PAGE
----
“It is critical that Amari comply and take his immunosuppression medications for the rest of his life,” Amari’s transplant cardiologist, Carissa Baker-Smith, MD, assistant professor of pediatrics at the University of Maryland School of Medicine, said in a statement. “Amari and his parents know that he has to take it every day at the right time without fail. A few days of forgetting could be life-threatening.”

The positive feedback Amari, who plans to return to high school in August, has seen on social media has also helped the teen come to terms with his life-changing and lifesaving surgery.

"He would tell me he had regrets and once said, ‘I hate that I made this decision,’ because it was three months before an organ was made available," Hall said. "After all of this has been going on, he told [his aunt] yesterday, 'I’m glad I had my heart transplant.'"

Copyright © 2017, ABC Radio. All rights reserved.

Tuesday
Jun132017

European Union nurse applicants drop by 96 percent since Brexit vote

Wavebreak Media/Thinkstock(LONDON) -- There has been a “sharp drop” in nurses registering to work in the U.K. since the Brexit referendum, according to the BBC.  

The Nursing and Midwifery Council saw only 46 registrations in April this year, compared to more than 1,300 last July, a fall of 96 percent.

Overall, there are 650,000 nurses on the register; 36,000 of these have been trained in the E.U.

The council said the introduction of English language testing in January 2016 for nurses may have played a role in the decline, but the Health Foundation, a British charity that funds health care research, said these findings should act as a “wake-up call,” according to the BBC.

Shadow Health Secretary Jonathan Ashworth told the BBC that the "unstable" circumstances surrounding Brexit are causing a "drain of talent" out of the U.K.

This comes as the National Health Service struggles with vacancies in the nursing industry. In May, the Royal College of Nursing said one in nine posts in England was vacant, adding up to a shortage of 40,000 nurses, the BBC reported.

Copyright © 2017, ABC Radio. All rights reserved.

Monday
Jun122017

12-year-old who helped deliver own baby brother wants to be an obstetrician

Courtesy Zack and Dede Carraway (BRANDON, Miss.) -- A 12-year-old girl who was captured in photos delivering her baby brother now has dreams of becoming an obstetrician.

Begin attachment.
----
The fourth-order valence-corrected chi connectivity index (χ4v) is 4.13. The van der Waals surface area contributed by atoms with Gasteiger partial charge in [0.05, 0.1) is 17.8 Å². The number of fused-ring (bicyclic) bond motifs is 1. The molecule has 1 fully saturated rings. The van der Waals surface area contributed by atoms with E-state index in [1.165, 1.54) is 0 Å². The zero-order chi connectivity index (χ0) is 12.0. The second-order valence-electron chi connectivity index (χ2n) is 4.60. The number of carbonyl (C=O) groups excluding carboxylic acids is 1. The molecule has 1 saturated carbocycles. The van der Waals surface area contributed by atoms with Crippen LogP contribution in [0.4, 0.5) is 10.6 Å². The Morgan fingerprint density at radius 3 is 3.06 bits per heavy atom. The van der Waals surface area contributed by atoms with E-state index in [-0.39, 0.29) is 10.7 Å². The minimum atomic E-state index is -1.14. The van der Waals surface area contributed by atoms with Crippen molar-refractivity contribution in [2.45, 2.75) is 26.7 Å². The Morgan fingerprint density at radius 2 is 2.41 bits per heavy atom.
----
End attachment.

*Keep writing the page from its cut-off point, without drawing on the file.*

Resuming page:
Jacee Dellapenna helped her mother’s doctor to help bring baby Cayson into the world on June 6.

Mom Dede Carraway told ABC News she was "extremely" proud of her daughter's actions.

"Every picture you see her face changing," added Dede Carraway of Brandon, Mississippi. "Just looking at her, there was not a dry eye in the room. It was so emotional."

Dede Carraway, a mom of three, said Jacee asked permission to be present in the delivery room for the birth of her brother. Dede and her husband, Zack Carraway, discussed Jacee's request and agreed.

The day of Cayson's birth, Jacee was upset that she didn't have a good view of him being born. It was then where obstetrician, Walter Wolfe, invited her to assist in the birth.

A spokesman at Mississippi Baptist Medical Center confirmed to ABC News in an email that the Carraway baby was born at the facility.

Jacee's stepdad, Zack Carraway, snapped pictures of the touching moment when Cayson was born.

The images quickly received thousands of responses on Facebook, Dede Carraway said.

"She's just like, 'Mama I'm famous!'" Dede Carraway said of her daughter. "If I didn't feel like she wasn't ready to do what she did or be in the room, I wouldn't [have] let her be in the room. Everybody's just real supportive of her.

"[A]fter she did this hands on she said, 'Mom, I want to be an OB-GYN."

Cayson Carraway was born weighing 7 pounds, 6 ounces.

He joins big sister Jacee and 1-year-old brother Zadyn.

Copyright © 2017, ABC Radio. All rights reserved.

Monday
Jun122017

Republican senators float alternatives to comprehensive Obamacare replacement bill

iStock/Thinkstock(WASHINGTON) -- Senate Republicans continue to hammer away at a comprehensive package to replace the Affordable Care Act, but some of their colleagues are already looking beyond that bill, publicly suggesting other ways to at least score some points on an Obamacare replacement.